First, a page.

- #1

- 474

- 13

- Homework Statement
- A spring has a relaxed length of .2m and its spring stiffness is 8 N/m. You glue a .06 kg block to the top of the spring, and push the block down, compressing the spring until its total length is .1 m. You make sure the block is at rest and then quickly move your hand away. the block begins to move upward, because the upward force on the block by the spring is greater than the downward force on the block by the Earth. Make a graph of y vs time for the block during a .3 s interval after you release the block.

- Relevant Equations
- F{spring} = -K*S*L

F = ma

y = y_o+v_o*t+.5*a*t^2

p_f = p_i + F_net*t

Just to be clear, this isn't a homework problem. it is an example problem found on page 68 of the text "Matter and Interactions" 4th edition. The solution is given in the book, but I'm having difficulty following their reasoning.

according to the book the net force is not constant, therefore we can only get estimates by calculating iteratively.

This makes sense. gravity is constant -9.81 m/s2, but as the spring expands, the amount of force it will exert on the block becomes smaller until it reverses direction. and becomes larger until it overcomes the momentum of the block and then repeat until it overcomes gravity.

The problem is that the acceleration is varying.

So I thought, I'll assume over such a short period of time, a_avg = a_initial. let me find the net Force, use that to find the initial acceleration, then find the position after .1s. repeat.

The book solves this by assuming that over a short period of time, v_avg = v_final. so finding the net force, use the initial momentum and that to find final momentum. find the final velocity from that. Because they assume that v_final is the average velocity, they plug that into the kinematic equation y_i + v_final*t.

their final position after one iteration is y=.135 m. (.1 + .035)

My final position after one iteration is y = .118 m. (.1 + 1/2*.035)

my question is: is there an issue with how I chose to solve the problem? Am I wrong? or is my estimate a better estimate since I assumed the acceleration was constant over the iteration and factored in changing velocity, and they assumed the velocity was constant over the iteration.

I've had this issue again and again with the examples in this book. they love to assume that the final velocity is the average velocity in their estimates even though we know the acceleration. to me it seems like it makes more since to estimate the average acceleration in a problem like this than the velocity.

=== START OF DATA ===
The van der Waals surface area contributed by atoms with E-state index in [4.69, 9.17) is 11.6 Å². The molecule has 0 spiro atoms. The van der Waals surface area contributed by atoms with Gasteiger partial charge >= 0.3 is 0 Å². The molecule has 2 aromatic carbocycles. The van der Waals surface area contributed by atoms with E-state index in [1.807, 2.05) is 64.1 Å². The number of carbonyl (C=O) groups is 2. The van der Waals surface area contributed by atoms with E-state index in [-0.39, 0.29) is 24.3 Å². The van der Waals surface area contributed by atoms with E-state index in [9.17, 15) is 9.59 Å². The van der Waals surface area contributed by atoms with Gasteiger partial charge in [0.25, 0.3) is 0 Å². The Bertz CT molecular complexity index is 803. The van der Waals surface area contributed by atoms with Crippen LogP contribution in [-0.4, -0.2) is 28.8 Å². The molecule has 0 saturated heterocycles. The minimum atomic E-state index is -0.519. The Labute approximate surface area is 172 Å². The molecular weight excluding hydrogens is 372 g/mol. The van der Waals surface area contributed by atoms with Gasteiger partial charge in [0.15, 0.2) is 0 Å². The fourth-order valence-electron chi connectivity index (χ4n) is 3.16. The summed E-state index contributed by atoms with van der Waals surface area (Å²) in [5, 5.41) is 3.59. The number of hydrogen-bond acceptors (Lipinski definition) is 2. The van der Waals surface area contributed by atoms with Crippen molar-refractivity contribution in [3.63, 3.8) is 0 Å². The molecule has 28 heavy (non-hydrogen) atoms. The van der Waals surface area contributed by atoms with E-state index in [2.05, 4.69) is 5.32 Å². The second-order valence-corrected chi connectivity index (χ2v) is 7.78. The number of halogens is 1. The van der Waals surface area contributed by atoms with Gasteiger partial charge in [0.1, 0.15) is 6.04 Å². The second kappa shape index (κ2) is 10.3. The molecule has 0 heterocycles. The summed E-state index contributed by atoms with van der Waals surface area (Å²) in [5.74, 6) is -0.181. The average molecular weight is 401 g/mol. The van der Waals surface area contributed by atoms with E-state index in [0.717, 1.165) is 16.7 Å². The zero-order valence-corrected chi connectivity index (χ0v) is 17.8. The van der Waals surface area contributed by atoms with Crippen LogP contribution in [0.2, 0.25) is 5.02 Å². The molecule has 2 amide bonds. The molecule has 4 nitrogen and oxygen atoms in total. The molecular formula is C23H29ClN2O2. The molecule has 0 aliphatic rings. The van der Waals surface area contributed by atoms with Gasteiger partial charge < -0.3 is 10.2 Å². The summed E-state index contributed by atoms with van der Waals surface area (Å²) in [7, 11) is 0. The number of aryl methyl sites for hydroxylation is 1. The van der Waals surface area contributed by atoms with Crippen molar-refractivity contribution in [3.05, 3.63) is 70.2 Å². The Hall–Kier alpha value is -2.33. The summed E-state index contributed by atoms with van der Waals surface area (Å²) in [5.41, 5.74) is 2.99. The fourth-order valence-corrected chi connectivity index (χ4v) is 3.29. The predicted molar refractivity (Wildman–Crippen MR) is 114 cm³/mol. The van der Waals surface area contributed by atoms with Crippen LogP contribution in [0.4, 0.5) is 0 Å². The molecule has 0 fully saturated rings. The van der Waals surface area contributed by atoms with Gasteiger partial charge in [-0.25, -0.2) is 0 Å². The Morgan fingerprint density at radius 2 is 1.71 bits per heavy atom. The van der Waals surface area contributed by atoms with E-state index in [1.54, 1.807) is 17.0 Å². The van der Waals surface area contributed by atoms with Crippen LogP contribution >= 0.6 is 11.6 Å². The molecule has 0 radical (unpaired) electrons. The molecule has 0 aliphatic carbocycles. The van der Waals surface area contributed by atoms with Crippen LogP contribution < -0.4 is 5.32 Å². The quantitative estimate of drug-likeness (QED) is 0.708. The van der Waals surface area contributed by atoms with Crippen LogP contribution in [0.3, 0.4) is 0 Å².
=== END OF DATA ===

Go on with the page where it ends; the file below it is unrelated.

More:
according to the book the net force is not constant, therefore we can only get estimates by calculating iteratively.

This makes sense. gravity is constant -9.81 m/s2, but as the spring expands, the amount of force it will exert on the block becomes smaller until it reverses direction. and becomes larger until it overcomes the momentum of the block and then repeat until it overcomes gravity.

The problem is that the acceleration is varying.

So I thought, I'll assume over such a short period of time, a_avg = a_initial. let me find the net Force, use that to find the initial acceleration, then find the position after .1s. repeat.

The book solves this by assuming that over a short period of time, v_avg = v_final. so finding the net force, use the initial momentum and that to find final momentum. find the final velocity from that. Because they assume that v_final is the average velocity, they plug that into the kinematic equation y_i + v_final*t.

their final position after one iteration is y=.135 m. (.1 + .035)

My final position after one iteration is y = .118 m. (.1 + 1/2*.035)

my question is: is there an issue with how I chose to solve the problem? Am I wrong? or is my estimate a better estimate since I assumed the acceleration was constant over the iteration and factored in changing velocity, and they assumed the velocity was constant over the iteration.

I've had this issue again and again with the examples in this book. they love to assume that the final velocity is the average velocity in their estimates even though we know the acceleration. to me it seems like it makes more since to estimate the average acceleration in a problem like this than the velocity.